Defence Security Asia
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“Site 512,” a Secret US Military Base in Israel to Detect Iranian Missile Launches

According to previous reports, the primary function of the military base known as "Site 512" is to operate a long-range radar facility for the United States. This facility is tasked with monitoring any ballistic missile launches by Iran or its proxy groups against Israel and other allies in the Middle East.

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(DEFENCE SECURITY ASIA) — Located atop Mount Har Qeren in Israel’s Negev Desert lies a secret United States military facility, known only to defense observers as “Site 512,” approximately 20 miles from the Gaza Strip.

According to previous reports, the primary function of this base, “Site 512,” is to operate a long-range American radar system.

This system is designed to monitor any ballistic missile launches by Iran or its proxy groups against Israel and other allies in the Middle East.

In recent days, this long-range radar facility has been actively assisting Washington and Tel Aviv in detecting Iranian ballistic missiles aimed at Israel.

The main objective of “Site 512” is to track ballistic missile threats; however, it is not equipped to monitor the thousands of rockets launched by Palestinian militants against Israel.

Site 512
Site 512


The facility is equipped with the AN/TPY-2 radar, developed by the prominent defense company RTX (formerly known as Raytheon), in conjunction with the Terminal High Altitude Area Defense (THAAD) anti-ballistic missile system.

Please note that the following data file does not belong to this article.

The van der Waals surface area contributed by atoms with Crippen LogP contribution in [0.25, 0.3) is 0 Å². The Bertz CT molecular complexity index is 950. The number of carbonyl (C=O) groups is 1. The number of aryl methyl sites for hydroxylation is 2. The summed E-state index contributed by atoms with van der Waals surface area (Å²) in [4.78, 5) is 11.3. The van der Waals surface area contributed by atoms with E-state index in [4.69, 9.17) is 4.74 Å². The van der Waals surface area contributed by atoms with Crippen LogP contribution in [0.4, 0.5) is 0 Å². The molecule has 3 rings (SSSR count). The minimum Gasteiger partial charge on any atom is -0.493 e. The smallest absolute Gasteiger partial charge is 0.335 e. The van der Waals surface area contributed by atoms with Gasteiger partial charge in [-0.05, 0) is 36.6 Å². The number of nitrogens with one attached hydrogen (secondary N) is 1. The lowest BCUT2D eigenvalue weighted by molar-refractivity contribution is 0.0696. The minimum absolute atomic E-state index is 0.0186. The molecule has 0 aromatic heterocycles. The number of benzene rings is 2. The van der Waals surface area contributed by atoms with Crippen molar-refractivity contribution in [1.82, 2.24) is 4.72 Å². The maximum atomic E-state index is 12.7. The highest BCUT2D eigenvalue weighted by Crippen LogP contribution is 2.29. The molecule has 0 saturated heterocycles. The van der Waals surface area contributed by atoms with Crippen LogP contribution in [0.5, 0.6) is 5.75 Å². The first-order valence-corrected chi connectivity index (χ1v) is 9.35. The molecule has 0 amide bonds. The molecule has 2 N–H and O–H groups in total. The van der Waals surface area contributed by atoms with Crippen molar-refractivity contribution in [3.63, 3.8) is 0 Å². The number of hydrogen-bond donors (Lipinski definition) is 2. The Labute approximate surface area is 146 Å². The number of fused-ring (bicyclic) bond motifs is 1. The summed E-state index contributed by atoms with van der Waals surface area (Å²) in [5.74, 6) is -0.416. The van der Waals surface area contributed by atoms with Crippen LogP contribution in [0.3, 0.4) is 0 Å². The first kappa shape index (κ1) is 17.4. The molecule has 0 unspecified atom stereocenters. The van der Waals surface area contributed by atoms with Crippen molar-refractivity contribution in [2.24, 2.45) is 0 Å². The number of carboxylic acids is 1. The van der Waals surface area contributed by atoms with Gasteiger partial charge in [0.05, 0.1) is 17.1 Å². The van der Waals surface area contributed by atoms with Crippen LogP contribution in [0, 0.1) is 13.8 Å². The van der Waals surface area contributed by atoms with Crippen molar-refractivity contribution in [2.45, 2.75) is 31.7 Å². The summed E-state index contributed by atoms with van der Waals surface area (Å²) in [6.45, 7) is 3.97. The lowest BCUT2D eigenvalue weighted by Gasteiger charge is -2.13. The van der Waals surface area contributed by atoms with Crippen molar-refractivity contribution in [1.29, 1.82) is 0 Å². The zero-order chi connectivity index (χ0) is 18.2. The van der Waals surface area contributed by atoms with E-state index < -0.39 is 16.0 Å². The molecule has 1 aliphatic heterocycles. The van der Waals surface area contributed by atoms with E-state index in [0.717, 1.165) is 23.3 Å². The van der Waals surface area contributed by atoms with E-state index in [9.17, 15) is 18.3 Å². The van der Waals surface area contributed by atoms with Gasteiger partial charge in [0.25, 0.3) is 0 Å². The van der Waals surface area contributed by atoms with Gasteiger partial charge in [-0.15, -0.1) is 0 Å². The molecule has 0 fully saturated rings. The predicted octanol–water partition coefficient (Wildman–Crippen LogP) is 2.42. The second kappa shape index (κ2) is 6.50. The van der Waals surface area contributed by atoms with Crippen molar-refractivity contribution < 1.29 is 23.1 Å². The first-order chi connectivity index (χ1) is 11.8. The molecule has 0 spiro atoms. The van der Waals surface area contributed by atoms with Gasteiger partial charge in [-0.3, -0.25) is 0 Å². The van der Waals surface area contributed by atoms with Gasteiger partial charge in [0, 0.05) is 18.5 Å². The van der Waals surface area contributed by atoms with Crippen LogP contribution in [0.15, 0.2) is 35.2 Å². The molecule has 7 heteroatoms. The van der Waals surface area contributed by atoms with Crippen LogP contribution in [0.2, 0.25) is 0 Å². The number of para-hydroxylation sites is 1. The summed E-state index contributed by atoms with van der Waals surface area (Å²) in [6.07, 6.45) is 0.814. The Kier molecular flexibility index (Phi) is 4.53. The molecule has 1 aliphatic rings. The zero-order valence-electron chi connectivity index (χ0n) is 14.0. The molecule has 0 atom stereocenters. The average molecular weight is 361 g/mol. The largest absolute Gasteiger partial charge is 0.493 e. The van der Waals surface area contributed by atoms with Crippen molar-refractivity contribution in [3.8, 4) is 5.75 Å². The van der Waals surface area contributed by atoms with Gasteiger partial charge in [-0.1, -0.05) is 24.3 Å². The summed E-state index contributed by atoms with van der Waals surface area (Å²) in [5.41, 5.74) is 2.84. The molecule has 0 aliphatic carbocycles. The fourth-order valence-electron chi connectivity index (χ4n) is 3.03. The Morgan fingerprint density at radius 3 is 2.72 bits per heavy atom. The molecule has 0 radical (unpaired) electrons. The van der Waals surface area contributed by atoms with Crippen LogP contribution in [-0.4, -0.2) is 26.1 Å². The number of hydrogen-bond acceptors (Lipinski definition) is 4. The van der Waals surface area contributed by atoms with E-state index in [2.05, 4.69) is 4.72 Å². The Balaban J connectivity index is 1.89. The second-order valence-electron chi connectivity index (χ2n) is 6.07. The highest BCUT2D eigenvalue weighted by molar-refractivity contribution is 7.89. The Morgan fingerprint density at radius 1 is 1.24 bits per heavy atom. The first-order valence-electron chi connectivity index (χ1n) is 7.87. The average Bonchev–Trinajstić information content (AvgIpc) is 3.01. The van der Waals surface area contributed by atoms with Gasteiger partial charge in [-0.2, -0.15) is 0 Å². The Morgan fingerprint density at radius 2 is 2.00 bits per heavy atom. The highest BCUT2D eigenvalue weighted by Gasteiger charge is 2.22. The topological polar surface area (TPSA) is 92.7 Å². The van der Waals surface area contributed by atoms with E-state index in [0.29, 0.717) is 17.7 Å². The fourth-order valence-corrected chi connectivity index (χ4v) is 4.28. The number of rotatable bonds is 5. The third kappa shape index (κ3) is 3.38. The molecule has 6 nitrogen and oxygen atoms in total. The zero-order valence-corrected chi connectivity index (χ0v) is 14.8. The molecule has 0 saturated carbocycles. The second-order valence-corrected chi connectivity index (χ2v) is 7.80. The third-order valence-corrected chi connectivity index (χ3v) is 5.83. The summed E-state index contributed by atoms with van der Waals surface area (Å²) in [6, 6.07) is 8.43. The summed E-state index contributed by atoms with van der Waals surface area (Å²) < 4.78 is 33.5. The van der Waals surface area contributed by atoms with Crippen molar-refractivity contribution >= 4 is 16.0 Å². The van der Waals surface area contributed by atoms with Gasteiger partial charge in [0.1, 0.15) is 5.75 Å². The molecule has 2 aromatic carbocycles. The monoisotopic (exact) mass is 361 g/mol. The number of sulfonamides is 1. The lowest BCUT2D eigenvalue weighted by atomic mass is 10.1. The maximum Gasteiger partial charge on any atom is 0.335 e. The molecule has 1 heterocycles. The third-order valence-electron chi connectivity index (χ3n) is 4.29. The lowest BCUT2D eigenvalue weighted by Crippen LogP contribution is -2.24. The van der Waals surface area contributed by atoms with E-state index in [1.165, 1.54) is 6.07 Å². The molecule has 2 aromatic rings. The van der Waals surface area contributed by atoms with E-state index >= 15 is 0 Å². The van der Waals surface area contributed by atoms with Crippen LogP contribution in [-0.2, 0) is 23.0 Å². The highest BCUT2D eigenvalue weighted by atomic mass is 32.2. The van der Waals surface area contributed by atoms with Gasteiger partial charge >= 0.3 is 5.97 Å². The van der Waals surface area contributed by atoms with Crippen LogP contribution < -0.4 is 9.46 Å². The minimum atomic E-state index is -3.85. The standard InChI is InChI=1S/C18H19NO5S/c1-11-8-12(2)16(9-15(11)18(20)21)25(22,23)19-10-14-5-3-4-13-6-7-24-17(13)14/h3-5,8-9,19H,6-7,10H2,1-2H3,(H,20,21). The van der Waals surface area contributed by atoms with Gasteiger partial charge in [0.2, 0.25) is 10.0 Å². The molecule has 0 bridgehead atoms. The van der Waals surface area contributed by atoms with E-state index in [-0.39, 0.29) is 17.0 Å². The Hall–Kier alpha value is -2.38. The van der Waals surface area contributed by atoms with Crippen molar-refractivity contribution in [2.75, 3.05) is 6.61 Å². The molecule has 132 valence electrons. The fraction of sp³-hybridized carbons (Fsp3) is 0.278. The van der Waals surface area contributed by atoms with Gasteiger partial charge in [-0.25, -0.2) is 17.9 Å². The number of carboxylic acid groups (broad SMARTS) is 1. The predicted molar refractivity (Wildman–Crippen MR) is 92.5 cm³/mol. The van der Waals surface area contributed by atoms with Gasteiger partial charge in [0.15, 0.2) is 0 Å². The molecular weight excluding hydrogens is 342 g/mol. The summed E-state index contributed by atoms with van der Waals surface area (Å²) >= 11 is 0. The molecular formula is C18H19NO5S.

Capable of detecting targets from 540 miles to nearly 1,860 miles away, the AN/TPY-2 radar is among the most powerful on the market for tracking ballistic missiles.

Specifically developed to detect and track short, medium, and long-range ballistic missiles, the radar operates in the X-Band of the electromagnetic spectrum, which allows for clearer target visibility.

According to the manufacturer, the AN/TPY-2 has an excellent track record against all types of ballistic missiles, whether newly launched or in descent toward their targets.

The radar can operate in both Forward-based Mode and Terminal Mode.

Site 512
Long-range radar, AN/TPY-2


The United States has been deploying the AN/TPY-2 radar since 2004, and as of 2021, it is believed to have up to 12 such units, with several stationed in the Middle East.

Months before the recent escalation in the Israeli-Palestinian conflict, the U.S. Army allocated $32 million (equivalent to approximately RM153 million) to construct additional housing facilities for its troops stationed at this secret military site.

This likely indicates efforts to increase the presence of U.S. military personnel at “Site 512” and to expand its long-range radar capabilities in Israel.

There is also a potential plan to add about 1,000 U.S. troops to “Site 512”. — DSA